• While any reform that might result in more safe and effective drugs getting approved and used and fewer (or no) unsafe and ineffective drugs getting approved and used would be valuable, this whole topic is virtually meaningless without looking at the larger context.

    First, we have drug companies and others turning “medicine” into a profit-making profession instead of a healing profession. As long as that situation continues, what chance does an individual have of getting better when they go to a doctor?

    Second, we have “doctors” who focus entirely on bodies, leaving out all other relevant factors, of which there are many. When someone gets hurt or sick they should get an ethics interview to see if they are connected to a suppressive person (such as a doctor!). The current system will never stomach that much emphasis on actually getting well!

    Being a corrupt government official has become the norm, as has the practice of bribing or blackmailing government officials. In such a degraded moral climate, how can we expect any of these parties to actually care about those who approach them seeking help?

    People involved in medicine (“body health”) or psychiatry (“mental health”) are in a perfect position to see that these systems don’t work and need to be changed. But they are in a terrible position to have any real concept of how much change is needed. And so “reforms” never are enough to bring real change.

    The concept of “open science” is a bold new idea already being applied in some other areas of study. But if Science never opens itself up to the areas it should study but has chosen to neglect, then nothing much will come of this concept. You don’t effect change by looking at the situation from the same viewpoint that resulted in the problem in the first place. These people need a whole new viewpoint on what science should be and how life really works.

  • The intro using alcohol was very witty!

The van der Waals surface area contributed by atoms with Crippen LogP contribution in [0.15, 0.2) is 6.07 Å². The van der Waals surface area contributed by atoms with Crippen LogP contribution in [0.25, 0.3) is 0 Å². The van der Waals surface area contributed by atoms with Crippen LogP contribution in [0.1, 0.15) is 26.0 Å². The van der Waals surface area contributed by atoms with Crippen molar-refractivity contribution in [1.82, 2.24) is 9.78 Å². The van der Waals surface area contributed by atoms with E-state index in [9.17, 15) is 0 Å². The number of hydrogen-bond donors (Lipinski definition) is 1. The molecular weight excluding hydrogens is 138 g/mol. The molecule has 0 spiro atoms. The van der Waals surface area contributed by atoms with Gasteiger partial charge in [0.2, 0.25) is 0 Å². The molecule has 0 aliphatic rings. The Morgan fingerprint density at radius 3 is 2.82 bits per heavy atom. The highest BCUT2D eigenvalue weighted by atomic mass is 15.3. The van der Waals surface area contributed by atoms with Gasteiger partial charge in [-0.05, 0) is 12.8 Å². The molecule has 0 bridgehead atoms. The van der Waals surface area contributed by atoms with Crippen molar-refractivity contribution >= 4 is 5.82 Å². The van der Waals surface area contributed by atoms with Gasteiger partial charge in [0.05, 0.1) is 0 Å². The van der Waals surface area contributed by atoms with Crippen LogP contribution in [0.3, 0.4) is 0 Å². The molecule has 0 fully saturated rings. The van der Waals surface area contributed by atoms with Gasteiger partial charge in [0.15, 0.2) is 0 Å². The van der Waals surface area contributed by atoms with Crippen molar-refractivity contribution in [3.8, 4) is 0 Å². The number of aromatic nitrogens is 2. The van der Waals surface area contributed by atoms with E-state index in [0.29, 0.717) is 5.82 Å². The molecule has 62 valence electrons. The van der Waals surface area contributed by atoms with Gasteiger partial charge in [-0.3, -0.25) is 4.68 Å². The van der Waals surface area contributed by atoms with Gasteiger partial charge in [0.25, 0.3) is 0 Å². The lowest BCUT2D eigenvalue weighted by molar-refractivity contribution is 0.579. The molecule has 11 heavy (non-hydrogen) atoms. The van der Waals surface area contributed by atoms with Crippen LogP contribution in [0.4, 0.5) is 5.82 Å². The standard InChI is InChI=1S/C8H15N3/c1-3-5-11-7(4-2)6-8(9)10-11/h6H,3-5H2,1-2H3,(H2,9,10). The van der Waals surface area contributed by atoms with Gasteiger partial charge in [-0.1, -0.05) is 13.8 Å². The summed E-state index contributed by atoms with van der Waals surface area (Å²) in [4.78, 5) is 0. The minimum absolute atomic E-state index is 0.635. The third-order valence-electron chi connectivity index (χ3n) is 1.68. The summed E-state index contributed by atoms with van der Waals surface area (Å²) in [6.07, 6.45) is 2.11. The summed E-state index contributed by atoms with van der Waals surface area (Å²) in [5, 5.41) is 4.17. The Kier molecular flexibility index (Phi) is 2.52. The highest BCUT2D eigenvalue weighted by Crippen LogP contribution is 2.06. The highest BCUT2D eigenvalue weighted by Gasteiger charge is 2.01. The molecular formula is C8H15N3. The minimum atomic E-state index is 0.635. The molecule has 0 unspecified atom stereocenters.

No kidding we need a “paradigm shift!”

    But I am unsatisfied with what the authors propose, because, from my point of view, their own paradigm about how life works has not yet shifted enough!

    Their “new” paradigm still implies that people only live once, are basically super-evolved animals, and just need to learn better how to get along. From what I have learned, this is basically incorrect. So the new paradigm, though obviously more humane, would not make that many people feel better. Maybe 25%?

    My own paradigm starts with these “facts of life:” A person is a spiritual being who has lived many multiples of lifetimes in many different places. A person brings all that experience into this life, although usually as forgotten experience. The body is a sophisticated animal which could in theory survive without a human personality associated with it, but rarely does. Thus, the body can be seen to have a “mind of its own” to a certain degree. It also brings experiences from former lifetimes forward into this one, again in a forgotten state. The difficulties a person may encounter in this lifetime are thus an amalgamation of this life’s experiences and the (usually) forgotten experiences of two beings, one an animal-type being and one a human-type being. This can make healing a difficult process for some beings, and likewise requires a well-trained healer or facilitator, should that be desired. The key to unraveling each individual’s personal riddle lies with the person themselves, and how much they are willing to learn about life and about the techniques that have been developed so far to help people heal. This is usually done by learning some of those techniques and then trying them out on someone else.

    Healing from psychic trauma of any sort is not a voyage for the faint of heart. But done by steps that are relatively easy to confront, it can eventually be achieved. Good luck to those who try! For those who don’t feel up to this, just get enough rest, good food and a calm environment. Likely, you will get better if you can just get those things. This is the greatest challenge on Earth today! Those basics of rest, food, environment are unobtainable for so many!

  • Hi Jack, it’s Larry (small L looks like big I).

    Your opinion seems fairly sensible to me.

    Though some insist it should or must be otherwise, we come to this world by numerous different paths and with different sets of abilities. To the extent that human society needs to be organized, some sort of “class system” becomes inevitable. And though it would be most wise and workable to let each individual each lifetime rise to a position where they can serve best, there has always been a tendency for those with more responsibility and control to save their positions for their own family members. This is unfortunate and gives criminals a wedge to pit “classes” against each other.